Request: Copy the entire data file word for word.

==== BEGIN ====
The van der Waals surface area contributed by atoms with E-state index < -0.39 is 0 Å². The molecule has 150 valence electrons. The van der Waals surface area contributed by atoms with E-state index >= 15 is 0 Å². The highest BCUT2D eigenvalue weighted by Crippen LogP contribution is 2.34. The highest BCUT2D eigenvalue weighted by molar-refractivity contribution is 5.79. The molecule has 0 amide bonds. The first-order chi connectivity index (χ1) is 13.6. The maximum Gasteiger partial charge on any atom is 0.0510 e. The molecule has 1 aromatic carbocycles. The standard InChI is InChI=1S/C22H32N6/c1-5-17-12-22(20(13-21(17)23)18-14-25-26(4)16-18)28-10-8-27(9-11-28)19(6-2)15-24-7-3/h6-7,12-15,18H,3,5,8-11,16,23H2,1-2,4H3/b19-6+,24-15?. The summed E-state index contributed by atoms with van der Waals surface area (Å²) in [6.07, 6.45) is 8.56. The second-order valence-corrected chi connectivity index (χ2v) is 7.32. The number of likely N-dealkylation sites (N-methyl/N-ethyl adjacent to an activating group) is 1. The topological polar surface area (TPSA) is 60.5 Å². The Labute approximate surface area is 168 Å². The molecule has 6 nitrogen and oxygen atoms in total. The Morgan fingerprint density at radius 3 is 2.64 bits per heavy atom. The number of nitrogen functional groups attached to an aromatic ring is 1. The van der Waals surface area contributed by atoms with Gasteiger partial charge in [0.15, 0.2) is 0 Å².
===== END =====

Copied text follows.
The van der Waals surface area contributed by atoms with E-state index < -0.39 is 0 Å². The molecule has 150 valence electrons. The van der Waals surface area contributed by atoms with E-state index >= 15 is 0 Å². The highest BCUT2D eigenvalue weighted by Crippen LogP contribution is 2.34. The highest BCUT2D eigenvalue weighted by molar-refractivity contribution is 5.79. The molecule has 0 amide bonds. The first-order chi connectivity index (χ1) is 13.6. The maximum Gasteiger partial charge on any atom is 0.0510 e. The molecule has 1 aromatic carbocycles. The standard InChI is InChI=1S/C22H32N6/c1-5-17-12-22(20(13-21(17)23)18-14-25-26(4)16-18)28-10-8-27(9-11-28)19(6-2)15-24-7-3/h6-7,12-15,18H,3,5,8-11,16,23H2,1-2,4H3/b19-6+,24-15?. The summed E-state index contributed by atoms with van der Waals surface area (Å²) in [6.07, 6.45) is 8.56. The second-order valence-corrected chi connectivity index (χ2v) is 7.32. The number of likely N-dealkylation sites (N-methyl/N-ethyl adjacent to an activating group) is 1. The topological polar surface area (TPSA) is 60.5 Å². The Labute approximate surface area is 168 Å². The molecule has 6 nitrogen and oxygen atoms in total. The Morgan fingerprint density at radius 3 is 2.64 bits per heavy atom. The number of nitrogen functional groups attached to an aromatic ring is 1. The van der Waals surface area contributed by atoms with Gasteiger partial charge in [0.15, 0.2) is 0 Å².